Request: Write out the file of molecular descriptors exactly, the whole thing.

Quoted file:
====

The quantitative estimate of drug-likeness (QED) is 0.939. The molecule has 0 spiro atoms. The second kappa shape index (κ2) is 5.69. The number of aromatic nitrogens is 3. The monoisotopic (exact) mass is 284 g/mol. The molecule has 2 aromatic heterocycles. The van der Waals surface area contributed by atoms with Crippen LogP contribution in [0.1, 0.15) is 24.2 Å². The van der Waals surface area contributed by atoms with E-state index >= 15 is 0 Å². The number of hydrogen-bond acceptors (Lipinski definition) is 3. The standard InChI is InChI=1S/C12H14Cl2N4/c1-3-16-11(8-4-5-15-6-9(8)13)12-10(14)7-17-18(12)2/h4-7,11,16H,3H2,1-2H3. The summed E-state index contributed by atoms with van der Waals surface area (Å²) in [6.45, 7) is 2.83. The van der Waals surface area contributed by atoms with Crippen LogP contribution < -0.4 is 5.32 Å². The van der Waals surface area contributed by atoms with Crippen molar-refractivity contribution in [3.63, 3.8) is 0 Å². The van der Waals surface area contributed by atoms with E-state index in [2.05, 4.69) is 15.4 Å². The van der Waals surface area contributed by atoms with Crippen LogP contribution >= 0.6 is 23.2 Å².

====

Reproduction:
The quantitative estimate of drug-likeness (QED) is 0.939. The molecule has 0 spiro atoms. The second kappa shape index (κ2) is 5.69. The number of aromatic nitrogens is 3. The monoisotopic (exact) mass is 284 g/mol. The molecule has 2 aromatic heterocycles. The van der Waals surface area contributed by atoms with Crippen LogP contribution in [0.1, 0.15) is 24.2 Å². The van der Waals surface area contributed by atoms with E-state index >= 15 is 0 Å². The number of hydrogen-bond acceptors (Lipinski definition) is 3. The standard InChI is InChI=1S/C12H14Cl2N4/c1-3-16-11(8-4-5-15-6-9(8)13)12-10(14)7-17-18(12)2/h4-7,11,16H,3H2,1-2H3. The summed E-state index contributed by atoms with van der Waals surface area (Å²) in [6.45, 7) is 2.83. The van der Waals surface area contributed by atoms with Crippen LogP contribution < -0.4 is 5.32 Å². The van der Waals surface area contributed by atoms with Crippen molar-refractivity contribution in [3.63, 3.8) is 0 Å². The van der Waals surface area contributed by atoms with E-state index in [2.05, 4.69) is 15.4 Å². The van der Waals surface area contributed by atoms with Crippen LogP contribution >= 0.6 is 23.2 Å².